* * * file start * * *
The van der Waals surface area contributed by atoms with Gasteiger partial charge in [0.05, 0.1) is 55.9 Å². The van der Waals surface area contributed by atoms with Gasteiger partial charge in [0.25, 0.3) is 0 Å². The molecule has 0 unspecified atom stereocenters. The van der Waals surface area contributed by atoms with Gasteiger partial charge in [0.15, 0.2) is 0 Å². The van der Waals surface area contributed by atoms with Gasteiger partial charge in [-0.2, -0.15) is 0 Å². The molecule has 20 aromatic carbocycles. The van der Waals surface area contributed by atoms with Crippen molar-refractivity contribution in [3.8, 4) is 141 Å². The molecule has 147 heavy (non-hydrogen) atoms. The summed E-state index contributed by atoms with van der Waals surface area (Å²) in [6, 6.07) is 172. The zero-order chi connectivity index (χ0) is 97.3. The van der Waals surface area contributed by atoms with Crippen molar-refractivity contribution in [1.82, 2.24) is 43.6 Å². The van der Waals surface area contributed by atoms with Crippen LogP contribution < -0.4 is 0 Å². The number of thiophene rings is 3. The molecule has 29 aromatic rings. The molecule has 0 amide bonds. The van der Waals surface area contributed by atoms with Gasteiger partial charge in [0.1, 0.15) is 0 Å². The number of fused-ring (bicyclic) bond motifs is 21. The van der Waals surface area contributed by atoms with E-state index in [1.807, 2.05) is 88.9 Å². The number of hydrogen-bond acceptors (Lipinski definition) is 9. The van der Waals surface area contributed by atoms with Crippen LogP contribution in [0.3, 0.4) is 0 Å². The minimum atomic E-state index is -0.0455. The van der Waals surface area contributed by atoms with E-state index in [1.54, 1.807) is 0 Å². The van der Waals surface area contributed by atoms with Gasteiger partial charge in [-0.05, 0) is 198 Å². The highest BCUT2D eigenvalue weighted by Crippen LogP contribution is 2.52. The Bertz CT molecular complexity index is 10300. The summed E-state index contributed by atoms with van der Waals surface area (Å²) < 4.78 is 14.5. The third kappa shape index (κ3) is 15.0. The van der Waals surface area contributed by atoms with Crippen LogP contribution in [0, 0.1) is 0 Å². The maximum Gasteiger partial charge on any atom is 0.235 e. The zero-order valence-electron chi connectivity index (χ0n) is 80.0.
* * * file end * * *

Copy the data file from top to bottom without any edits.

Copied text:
The van der Waals surface area contributed by atoms with Gasteiger partial charge in [0.05, 0.1) is 55.9 Å². The van der Waals surface area contributed by atoms with Gasteiger partial charge in [0.25, 0.3) is 0 Å². The molecule has 0 unspecified atom stereocenters. The van der Waals surface area contributed by atoms with Gasteiger partial charge in [0.15, 0.2) is 0 Å². The van der Waals surface area contributed by atoms with Gasteiger partial charge in [-0.2, -0.15) is 0 Å². The molecule has 20 aromatic carbocycles. The van der Waals surface area contributed by atoms with Crippen molar-refractivity contribution in [3.8, 4) is 141 Å². The molecule has 147 heavy (non-hydrogen) atoms. The summed E-state index contributed by atoms with van der Waals surface area (Å²) in [6, 6.07) is 172. The zero-order chi connectivity index (χ0) is 97.3. The van der Waals surface area contributed by atoms with Crippen molar-refractivity contribution in [1.82, 2.24) is 43.6 Å². The van der Waals surface area contributed by atoms with Crippen LogP contribution < -0.4 is 0 Å². The number of thiophene rings is 3. The molecule has 29 aromatic rings. The molecule has 0 amide bonds. The van der Waals surface area contributed by atoms with Gasteiger partial charge in [0.1, 0.15) is 0 Å². The number of fused-ring (bicyclic) bond motifs is 21. The van der Waals surface area contributed by atoms with E-state index in [1.807, 2.05) is 88.9 Å². The number of hydrogen-bond acceptors (Lipinski definition) is 9. The van der Waals surface area contributed by atoms with Crippen LogP contribution in [0.3, 0.4) is 0 Å². The minimum atomic E-state index is -0.0455. The van der Waals surface area contributed by atoms with E-state index in [1.54, 1.807) is 0 Å². The van der Waals surface area contributed by atoms with Gasteiger partial charge in [-0.05, 0) is 198 Å². The highest BCUT2D eigenvalue weighted by Crippen LogP contribution is 2.52. The Bertz CT molecular complexity index is 10300. The summed E-state index contributed by atoms with van der Waals surface area (Å²) < 4.78 is 14.5. The third kappa shape index (κ3) is 15.0. The van der Waals surface area contributed by atoms with Crippen LogP contribution in [0, 0.1) is 0 Å². The maximum Gasteiger partial charge on any atom is 0.235 e. The zero-order valence-electron chi connectivity index (χ0n) is 80.0.